Give it a break. It's fine to say don't sign a non-compete but more and more companies have them. Especially, Tech companies.

      Non-competes aren't just there to protect secrets they are tools to bully employees into not going to the company across the street paying 5%, 10%, or more a year over what your employer offers. Most of the time that is all they are used for.

      Don't get me wrong I am all for signing commitment letters for training, but a non-compete is just Tantamount to white collar slavery.
  • Customer list

    If I leave a company and start my own doing the same thing, then I'm competing with my former employer. If the customers I had follow me to my new business, the company for which I had worked loses a significant amount of money.

    It's possible that the reason I was able to gain and keep those customers was the training and resources my prior employer provided me. If I use those advantages to diminish my former employer's business, I've taken both the costs of my training and the customers I gained to recover those costs.

    It's arguable that I've looted my former employer.

    This argument can be taken too far. Someone doing a job whose requirements do not involve individuation shouldn't be subject to non-compete. Rules that apply to a salesman might not appropriately apply to an admin.

    But non-compete might also include business methods. If I provide inside information to a new company which helps it compete far better with my old employer, I'm doing recognizeable damage.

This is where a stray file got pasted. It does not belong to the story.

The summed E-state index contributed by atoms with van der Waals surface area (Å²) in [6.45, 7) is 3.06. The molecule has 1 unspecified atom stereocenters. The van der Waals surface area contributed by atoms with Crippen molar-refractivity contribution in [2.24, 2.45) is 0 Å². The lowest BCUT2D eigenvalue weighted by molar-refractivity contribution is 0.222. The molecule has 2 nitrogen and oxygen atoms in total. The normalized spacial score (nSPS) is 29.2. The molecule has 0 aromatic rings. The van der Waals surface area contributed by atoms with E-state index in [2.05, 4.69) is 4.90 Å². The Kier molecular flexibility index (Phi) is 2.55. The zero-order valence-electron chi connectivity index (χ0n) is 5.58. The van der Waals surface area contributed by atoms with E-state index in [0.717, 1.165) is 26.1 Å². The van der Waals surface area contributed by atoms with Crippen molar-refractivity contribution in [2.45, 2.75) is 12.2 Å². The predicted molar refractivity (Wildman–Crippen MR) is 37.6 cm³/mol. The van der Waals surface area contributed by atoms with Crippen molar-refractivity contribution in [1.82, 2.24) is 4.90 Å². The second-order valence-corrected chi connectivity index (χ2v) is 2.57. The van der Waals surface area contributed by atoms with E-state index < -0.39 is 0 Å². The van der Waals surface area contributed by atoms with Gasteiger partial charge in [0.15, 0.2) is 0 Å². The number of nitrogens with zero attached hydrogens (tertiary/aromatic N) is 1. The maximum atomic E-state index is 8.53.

It's probably reasonable to conclude that customers and unique methods should stay with the old employer.
    Anton Philidor
    • Sarcasm: Customers are property

      Which makes economic competition theft.

      That does seem to be the gist of what you've been saying for the last 5 years or so. Makes me wonder if you and people like you really believe in the free market at all.

      If customers aren't free to change vendors (or to provide for themselves) and employees aren't free to change jobs (or create their own), there is no free market. Makes profits higher for established businesses and their owners (which does seem to be a priority for you), but it's still not freedom. Never has been; never will be.

      If that's really what you believe, it's better to dump the free market rhetoric along with the other trappings of classical liberalism and espouse Elizabethan/Jacobean monopoly capitalism openly. You can even call the latter "property rights" if it would make you feel better.
      John L. Ries